Mountain Equipment Tupilak 37+ review





A successful return to pack design for ME, with the Tupilak right up there with the best climbing packs on the market

Pros and Cons

  • Lightweight yet durable
  • Carries well when climbing
  • Smart internal/external pocket access
  • More expensive that its competitors

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Alpine Summer, Backpacks, Climbing & Mountaineering Packs, Gear reviews,


It has been well over a decade since Mountain Equipment have produced a rucksack, and with their new Tupilak range – consisting of 30+ (£180), 37+ (£200) and 45+ (£220) models, they have produced a trio of packs aimed squarely at alpinists and winter mountaineers. ME claim that their packs are both lightweight and functional, built to serve climbers looking for an uncluttered, minimalist design, and while testing out the mid-sized model during the Scottish winter season on both walk-ins and on steep ice and mixed routes, we have been impressed by how well the 37+ pack lived up to these claims.

Light is (generally) right

Following on from the publication of Mark Twight’s ‘Extreme Alpinism’ back in 1999, a book about how to climb hard alpine routes in a single-push style, taking a lightweight approach to gear has gone from being a novelty to the norm. In some quarters, this has led to an almost fetishisation of weight saving, with function sacrificed to shave grams, while other manufacturers have, perhaps slightly cynically, tried to sell a wide range of gear merely by attaching a ‘light’ nametag to it, With the Tupilaks, however, ME seem to have got the balance just right, producing packs that are seriously light but don’t compromise on functionality.

So how does the Tupilak compare against some of the other leading manufacturers’ offerings in this category? Well, the Tupilak 37+ weighs in at 780g with all of its optional components left in place, while when stripped down this reduces to an impressively light 570g when the compression straps, waist belt padding and foam back support are removed, This compares well with the Arc’teryx Alpha FL series, with the 30L and 45L sizes coming in at 575g and 650g respectively, and Patagonia’s Ascensionist 40L which weighs in at 878g.

Mountain Equipment have developed all-new fabrics specifically for the Tupilak pack range (Pact fabric in 100 and 300 denier weights), and during our test we were impressed by how they performed, with the low weights seemingly not to have affected durability. In addition, we found them to offer excellent weather resistance, even if they may not be fully waterproof.

Carry comfort

Out on the hill, the Tupilak is comfortable to carry when loaded up for a full Scottish winter day out, with the minimalist foam back padding and removable waist straps providing more than enough protection. More importantly, it has clearly been designed with movement in mind, with its slim body and high shoulder-strap attachment points ensuring that it never feels like it gets in the way when climbing. As with other good climbing sacks on the market, the waist belt can be fastened neatly behind the pack to keep your harness clear when climbing.

A small flap prevents snow or rain entering the space above the main compartment

The closure system on the Tupilak is simple yet effective, taking elements of those found on the Arc’teryx and Patagonia models discussed earlier and combining them to make something that works well. An internal roll-top fastening keeps everything inside the main compartment free from snow but can be tucked away if conditions make this unnecessary. A drawstring fastener pulls the top of the main compartment closed, and a small flap then seals the hole created by this, cinched shut with a vertical strap. We found that fastening the roll-top with most of our gear and then placing a climbing helmet on top, before closing the draw string, worked really well. This is also handy for keeping wet items such as gloves away from the rest of your (dry) kit in the main compartment.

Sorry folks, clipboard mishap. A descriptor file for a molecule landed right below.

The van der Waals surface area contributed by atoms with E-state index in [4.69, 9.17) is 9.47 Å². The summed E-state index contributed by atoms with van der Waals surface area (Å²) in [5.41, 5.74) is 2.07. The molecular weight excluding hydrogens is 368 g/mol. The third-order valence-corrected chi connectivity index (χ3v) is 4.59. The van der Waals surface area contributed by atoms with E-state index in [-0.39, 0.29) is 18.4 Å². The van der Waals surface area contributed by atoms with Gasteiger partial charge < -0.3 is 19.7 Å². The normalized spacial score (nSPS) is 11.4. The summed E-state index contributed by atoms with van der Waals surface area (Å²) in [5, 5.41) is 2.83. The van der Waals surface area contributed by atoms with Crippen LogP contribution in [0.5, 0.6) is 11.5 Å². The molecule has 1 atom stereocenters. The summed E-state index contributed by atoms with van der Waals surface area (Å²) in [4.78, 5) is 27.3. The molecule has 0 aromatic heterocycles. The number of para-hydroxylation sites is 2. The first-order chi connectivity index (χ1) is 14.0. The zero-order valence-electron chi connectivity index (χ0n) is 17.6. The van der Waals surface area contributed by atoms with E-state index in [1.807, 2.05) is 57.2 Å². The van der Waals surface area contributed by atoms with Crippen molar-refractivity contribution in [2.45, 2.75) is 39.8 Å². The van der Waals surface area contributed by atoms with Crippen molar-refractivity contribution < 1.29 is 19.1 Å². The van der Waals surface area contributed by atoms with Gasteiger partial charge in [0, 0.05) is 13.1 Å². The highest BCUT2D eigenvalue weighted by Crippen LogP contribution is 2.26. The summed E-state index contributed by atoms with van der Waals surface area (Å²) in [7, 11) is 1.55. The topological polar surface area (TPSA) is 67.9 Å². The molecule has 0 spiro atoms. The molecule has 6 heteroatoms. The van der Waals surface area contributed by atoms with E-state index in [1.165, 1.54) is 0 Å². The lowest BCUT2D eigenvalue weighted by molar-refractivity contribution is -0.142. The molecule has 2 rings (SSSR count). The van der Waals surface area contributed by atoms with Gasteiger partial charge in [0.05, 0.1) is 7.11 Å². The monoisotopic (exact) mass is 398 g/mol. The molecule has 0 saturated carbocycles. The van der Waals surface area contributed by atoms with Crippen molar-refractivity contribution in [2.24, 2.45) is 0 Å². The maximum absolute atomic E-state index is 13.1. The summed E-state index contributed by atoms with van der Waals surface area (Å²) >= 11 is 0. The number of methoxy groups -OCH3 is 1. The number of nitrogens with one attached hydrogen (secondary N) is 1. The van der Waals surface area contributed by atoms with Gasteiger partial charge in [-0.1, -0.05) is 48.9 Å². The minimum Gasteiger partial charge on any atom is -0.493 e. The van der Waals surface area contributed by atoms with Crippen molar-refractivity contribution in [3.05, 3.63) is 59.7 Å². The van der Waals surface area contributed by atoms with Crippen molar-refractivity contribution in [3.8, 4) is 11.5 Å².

One of the neatest features of the Tupilak is its accessory pocket, a floating pouch which can be accessed via both internal and external zips. Internally this sits above the roll-top seal, making it easy to get to and ensuring that its contents don’t get trapped in by other gear stuffed into the main compartment. This pocket is big enough to take goggles, a headtorch, lunch and the other odds and ends needed for a winter day out. This good-sized pocket adds greatly to the pack’s usability and certainly gives it an advantage over the Arc’teryx Alpha FL, for example.

Metal toggles thread through the heads of your tools to secure axes to the pack

The ice axe attachment system keeps picks tucked away securely, with the metal toggles designed to slot though the head of the tool, fitting axes from all major hardware manufacturers. The removable side compression straps use
a unique clipping system, like that found on the main compartment strap, where a metal fastener with a thin slot is hooked and twisted onto a fabric loop. On first impressions this seems fiddly, but in practice it worked well, even with thick gloves on. Like most things on the pack, the system for removing and attaching the compression straps is simple, light and effective.


The Tupilak wasn’t on our desk in time for last issue’s winter rucksack Group Test, but if it had been it would have compared favourably with our top picks, the Alpha FL from Arc’teryx and the Ascensionist from Patagonia. It has some neat and original features, which, combined with its tough but lightweight design, puts it at the top of the list of packs for climbers to try out.

– Lightweight yet durable
– Carries well when climbing
– Smart internal/external pocket access

– More expensive than its main competitors

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